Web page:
MaryAnne’s memories from her first Retreat Yourself

July 18, 2011

imageI was diagnosed with bilateral breast cancer (a different kind in each breast) in March of 2009. I was 35 at the time and completely in shock about the diagnosis. I read everything I could get my hands on, from medical books and studies to memoirs about the breast cancer experience. Each little piece of information helped, but I couldn’t get past a sense of missing pieces. No matter how much I read, I never felt truly prepared for the journey. And it really seemed, according to the accounts of breast cancer that I read, that I wasn’t quite on the same page as the women I was reading about. It was hard to put my finger on, but it was unsettling.

When I tried my first support group it was a bit of a shock. I was the youngest person there! All the other women were in their late 50s or 60s. I felt out of place and awkward. They were sympathetic and kind, but their issues were so different from mine. They were so horrified that I had breast cancer so young that I kind of felt like some kind of medical anomaly. I didn’t go back.

Then I learned about Young Adult Cancer Canada’s Retreat Yourself program. I applied the second I found out about it (especially when I learned it wouldn’t cost me anything!) and was overjoyed when I got accepted. I wasn’t really sure what to expect, but I just kept remembering that first support group and how awful it felt. I was sure that the Retreat had to be better than that group!

When I got to the meeting place and began to see all the other people arriving as well, I felt unsure and a bit scared. I wondered if I had just signed myself up for several days of feeling like I didn’t belong once again. I tried to chat with people and introduce myself, but I was still uneasy.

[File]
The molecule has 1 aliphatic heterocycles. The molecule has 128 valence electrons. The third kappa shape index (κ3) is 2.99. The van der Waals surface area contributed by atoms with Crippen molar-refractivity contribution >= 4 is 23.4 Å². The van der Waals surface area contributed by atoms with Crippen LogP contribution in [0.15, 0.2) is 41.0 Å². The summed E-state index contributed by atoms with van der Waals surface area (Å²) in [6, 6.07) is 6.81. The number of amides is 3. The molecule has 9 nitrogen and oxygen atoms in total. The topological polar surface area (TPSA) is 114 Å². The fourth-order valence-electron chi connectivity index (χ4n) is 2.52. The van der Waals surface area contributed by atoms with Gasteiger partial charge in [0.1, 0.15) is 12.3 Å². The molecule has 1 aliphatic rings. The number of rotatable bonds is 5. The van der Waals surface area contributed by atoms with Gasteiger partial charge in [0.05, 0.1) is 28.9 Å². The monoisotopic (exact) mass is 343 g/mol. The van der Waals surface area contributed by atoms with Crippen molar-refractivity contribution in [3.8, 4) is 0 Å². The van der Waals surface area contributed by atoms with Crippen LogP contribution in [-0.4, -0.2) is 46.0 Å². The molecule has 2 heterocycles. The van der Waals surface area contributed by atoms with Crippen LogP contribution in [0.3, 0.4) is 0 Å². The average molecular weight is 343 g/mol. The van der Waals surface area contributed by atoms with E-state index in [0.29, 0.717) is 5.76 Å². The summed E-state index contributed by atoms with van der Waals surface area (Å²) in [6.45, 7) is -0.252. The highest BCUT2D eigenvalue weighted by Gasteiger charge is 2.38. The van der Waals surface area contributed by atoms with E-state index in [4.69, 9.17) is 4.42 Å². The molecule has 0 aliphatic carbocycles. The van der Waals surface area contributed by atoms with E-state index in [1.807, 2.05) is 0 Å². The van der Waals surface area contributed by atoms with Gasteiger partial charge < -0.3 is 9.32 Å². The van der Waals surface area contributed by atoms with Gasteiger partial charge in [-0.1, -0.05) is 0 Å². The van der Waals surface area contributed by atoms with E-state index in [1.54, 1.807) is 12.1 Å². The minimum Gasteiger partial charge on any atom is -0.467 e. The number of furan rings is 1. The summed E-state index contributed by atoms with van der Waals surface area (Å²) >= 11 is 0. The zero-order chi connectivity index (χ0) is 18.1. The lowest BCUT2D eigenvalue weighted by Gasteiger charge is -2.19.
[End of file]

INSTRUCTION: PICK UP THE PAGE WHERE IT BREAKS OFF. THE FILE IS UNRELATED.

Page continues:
It wasn’t until the second morning of the retreat when the whole group was being led through some simple meditation techniques to learn how to quiet the mind that I had a major breakthrough.

I was sitting there trying so hard to meditate. I was using all my concentration and feeling more and more panicked that it wasn’t working for me. I just couldn’t let go! Suddenly I felt awful. Here I was in a wonderful place surrounded by great people and opportunities to learn and grow and I was blowing it! I started to see myself messing up my whole Retreat by not trying hard enough and somehow not learning enough. I felt like a failure! I was so disappointed in myself for wasting this opportunity. I didn’t know what to do. I sat there in that feeling for a minute and tried once again to empty my mind. A quiet thought drifted into all those whirling emotions. There is no wrong way to do this. I thought, huh? What was that? There is no wrong way to do this. There is no wrong way to do this. I sat with that for a moment to let it sink in. And it hit me. There was no wrong way to do this Retreat!  All I needed to do was be there! Well I could do that! I was already at the Retreat, and that was half the battle! I felt my mind start to relax and I began to feel how wonderful it was to sit in a room full of other young adults who just accepted me.

The rest of the Retreat was wonderful! I gained two life-changing things from that Retreat:

I really started to understand how hard I always was on myself, as if being hard on myself could somehow protect me and make me successful in life. I suddenly knew I didn’t want to do that to myself anymore. If I couldn’t be nice to myself during the cancer journey, when could I be nice to myself?

The second thing I gained was community. That Retreat showed me just how lonely I was before. I made so many wonderful friends! And the practice I gained at making new friends helped me to continue to reach out once I returned home. I went from being truly isolated in my cancer experience to being surrounded by people (both in Vancouver and over the Internet) who understood what I was going through because they were going through it too.

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